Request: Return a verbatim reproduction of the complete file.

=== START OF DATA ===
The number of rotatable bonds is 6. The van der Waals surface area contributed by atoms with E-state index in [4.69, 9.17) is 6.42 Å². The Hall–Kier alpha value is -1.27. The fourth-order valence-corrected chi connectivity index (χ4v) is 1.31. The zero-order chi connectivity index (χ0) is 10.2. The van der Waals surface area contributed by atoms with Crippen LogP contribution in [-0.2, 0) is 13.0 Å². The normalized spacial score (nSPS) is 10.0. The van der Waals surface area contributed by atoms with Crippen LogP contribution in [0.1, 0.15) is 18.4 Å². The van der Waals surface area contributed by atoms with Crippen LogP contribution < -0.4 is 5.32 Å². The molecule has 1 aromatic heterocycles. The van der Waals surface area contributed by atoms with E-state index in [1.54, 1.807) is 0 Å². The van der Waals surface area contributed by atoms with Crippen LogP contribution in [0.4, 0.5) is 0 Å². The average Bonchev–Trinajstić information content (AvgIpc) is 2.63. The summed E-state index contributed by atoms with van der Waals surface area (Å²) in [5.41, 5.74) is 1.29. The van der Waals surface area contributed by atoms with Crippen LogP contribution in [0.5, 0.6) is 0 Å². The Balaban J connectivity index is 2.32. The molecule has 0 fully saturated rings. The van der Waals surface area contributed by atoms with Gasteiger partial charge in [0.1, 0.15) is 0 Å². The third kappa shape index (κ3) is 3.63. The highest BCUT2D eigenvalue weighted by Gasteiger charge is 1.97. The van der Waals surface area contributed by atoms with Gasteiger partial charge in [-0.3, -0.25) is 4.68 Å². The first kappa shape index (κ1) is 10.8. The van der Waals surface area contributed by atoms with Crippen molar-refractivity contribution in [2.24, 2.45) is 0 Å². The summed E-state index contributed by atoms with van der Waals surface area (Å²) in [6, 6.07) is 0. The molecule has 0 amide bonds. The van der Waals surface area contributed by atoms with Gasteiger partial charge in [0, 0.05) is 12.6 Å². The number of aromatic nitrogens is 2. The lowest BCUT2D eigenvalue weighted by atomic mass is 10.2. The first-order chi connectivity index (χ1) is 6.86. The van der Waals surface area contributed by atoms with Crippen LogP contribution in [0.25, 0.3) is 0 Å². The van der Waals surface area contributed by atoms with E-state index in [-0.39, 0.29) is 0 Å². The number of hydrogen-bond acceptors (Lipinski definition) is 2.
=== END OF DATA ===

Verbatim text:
The number of rotatable bonds is 6. The van der Waals surface area contributed by atoms with E-state index in [4.69, 9.17) is 6.42 Å². The Hall–Kier alpha value is -1.27. The fourth-order valence-corrected chi connectivity index (χ4v) is 1.31. The zero-order chi connectivity index (χ0) is 10.2. The van der Waals surface area contributed by atoms with Crippen LogP contribution in [-0.2, 0) is 13.0 Å². The normalized spacial score (nSPS) is 10.0. The van der Waals surface area contributed by atoms with Crippen LogP contribution in [0.1, 0.15) is 18.4 Å². The van der Waals surface area contributed by atoms with Crippen LogP contribution < -0.4 is 5.32 Å². The molecule has 1 aromatic heterocycles. The van der Waals surface area contributed by atoms with E-state index in [1.54, 1.807) is 0 Å². The van der Waals surface area contributed by atoms with Crippen LogP contribution in [0.4, 0.5) is 0 Å². The average Bonchev–Trinajstić information content (AvgIpc) is 2.63. The summed E-state index contributed by atoms with van der Waals surface area (Å²) in [5.41, 5.74) is 1.29. The van der Waals surface area contributed by atoms with Crippen LogP contribution in [0.5, 0.6) is 0 Å². The Balaban J connectivity index is 2.32. The molecule has 0 fully saturated rings. The van der Waals surface area contributed by atoms with Gasteiger partial charge in [0.1, 0.15) is 0 Å². The third kappa shape index (κ3) is 3.63. The highest BCUT2D eigenvalue weighted by Gasteiger charge is 1.97. The van der Waals surface area contributed by atoms with Gasteiger partial charge in [-0.3, -0.25) is 4.68 Å². The first kappa shape index (κ1) is 10.8. The van der Waals surface area contributed by atoms with Crippen molar-refractivity contribution in [2.24, 2.45) is 0 Å². The summed E-state index contributed by atoms with van der Waals surface area (Å²) in [6, 6.07) is 0. The molecule has 0 amide bonds. The van der Waals surface area contributed by atoms with Gasteiger partial charge in [0, 0.05) is 12.6 Å². The number of aromatic nitrogens is 2. The lowest BCUT2D eigenvalue weighted by atomic mass is 10.2. The first-order chi connectivity index (χ1) is 6.86. The van der Waals surface area contributed by atoms with Crippen LogP contribution in [0.25, 0.3) is 0 Å². The van der Waals surface area contributed by atoms with E-state index in [-0.39, 0.29) is 0 Å². The number of hydrogen-bond acceptors (Lipinski definition) is 2.